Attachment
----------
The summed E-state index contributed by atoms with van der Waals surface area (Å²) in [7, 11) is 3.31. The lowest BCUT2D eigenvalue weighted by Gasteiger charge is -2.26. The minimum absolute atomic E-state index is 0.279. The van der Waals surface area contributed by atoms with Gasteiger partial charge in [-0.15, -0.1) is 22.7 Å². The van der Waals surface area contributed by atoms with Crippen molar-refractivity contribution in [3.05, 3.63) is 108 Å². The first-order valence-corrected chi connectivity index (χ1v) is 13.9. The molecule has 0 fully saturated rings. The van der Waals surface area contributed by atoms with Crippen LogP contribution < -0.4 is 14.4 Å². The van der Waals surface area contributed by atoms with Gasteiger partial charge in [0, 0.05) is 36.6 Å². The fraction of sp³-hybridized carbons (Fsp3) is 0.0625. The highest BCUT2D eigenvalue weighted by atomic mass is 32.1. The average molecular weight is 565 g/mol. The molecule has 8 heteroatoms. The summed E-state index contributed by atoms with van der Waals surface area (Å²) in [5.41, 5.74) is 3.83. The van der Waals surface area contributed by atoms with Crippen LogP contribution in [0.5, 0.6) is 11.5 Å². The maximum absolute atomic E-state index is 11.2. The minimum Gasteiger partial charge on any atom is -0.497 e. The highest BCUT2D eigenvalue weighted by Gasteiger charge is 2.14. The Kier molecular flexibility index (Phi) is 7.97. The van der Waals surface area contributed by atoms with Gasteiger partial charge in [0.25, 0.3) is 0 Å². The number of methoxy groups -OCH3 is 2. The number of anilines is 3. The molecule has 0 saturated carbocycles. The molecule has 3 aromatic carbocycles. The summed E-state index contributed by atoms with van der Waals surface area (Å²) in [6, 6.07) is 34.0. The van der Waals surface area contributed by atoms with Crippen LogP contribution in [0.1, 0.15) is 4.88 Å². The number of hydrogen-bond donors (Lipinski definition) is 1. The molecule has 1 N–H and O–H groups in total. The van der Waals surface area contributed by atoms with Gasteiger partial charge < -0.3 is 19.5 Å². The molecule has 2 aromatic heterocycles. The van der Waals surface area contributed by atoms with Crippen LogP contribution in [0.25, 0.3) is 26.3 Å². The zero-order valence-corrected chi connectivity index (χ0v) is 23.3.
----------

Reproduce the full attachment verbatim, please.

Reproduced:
The summed E-state index contributed by atoms with van der Waals surface area (Å²) in [7, 11) is 3.31. The lowest BCUT2D eigenvalue weighted by Gasteiger charge is -2.26. The minimum absolute atomic E-state index is 0.279. The van der Waals surface area contributed by atoms with Gasteiger partial charge in [-0.15, -0.1) is 22.7 Å². The van der Waals surface area contributed by atoms with Crippen molar-refractivity contribution in [3.05, 3.63) is 108 Å². The first-order valence-corrected chi connectivity index (χ1v) is 13.9. The molecule has 0 fully saturated rings. The van der Waals surface area contributed by atoms with Crippen LogP contribution < -0.4 is 14.4 Å². The van der Waals surface area contributed by atoms with Gasteiger partial charge in [0, 0.05) is 36.6 Å². The fraction of sp³-hybridized carbons (Fsp3) is 0.0625. The highest BCUT2D eigenvalue weighted by atomic mass is 32.1. The average molecular weight is 565 g/mol. The molecule has 8 heteroatoms. The summed E-state index contributed by atoms with van der Waals surface area (Å²) in [5.41, 5.74) is 3.83. The van der Waals surface area contributed by atoms with Crippen LogP contribution in [0.5, 0.6) is 11.5 Å². The maximum absolute atomic E-state index is 11.2. The minimum Gasteiger partial charge on any atom is -0.497 e. The highest BCUT2D eigenvalue weighted by Gasteiger charge is 2.14. The Kier molecular flexibility index (Phi) is 7.97. The van der Waals surface area contributed by atoms with Gasteiger partial charge in [0.25, 0.3) is 0 Å². The number of methoxy groups -OCH3 is 2. The number of anilines is 3. The molecule has 0 saturated carbocycles. The molecule has 3 aromatic carbocycles. The summed E-state index contributed by atoms with van der Waals surface area (Å²) in [6, 6.07) is 34.0. The van der Waals surface area contributed by atoms with Crippen LogP contribution in [0.1, 0.15) is 4.88 Å². The number of hydrogen-bond donors (Lipinski definition) is 1. The molecule has 1 N–H and O–H groups in total. The van der Waals surface area contributed by atoms with Gasteiger partial charge < -0.3 is 19.5 Å². The molecule has 2 aromatic heterocycles. The van der Waals surface area contributed by atoms with Crippen LogP contribution in [0.25, 0.3) is 26.3 Å². The zero-order valence-corrected chi connectivity index (χ0v) is 23.3.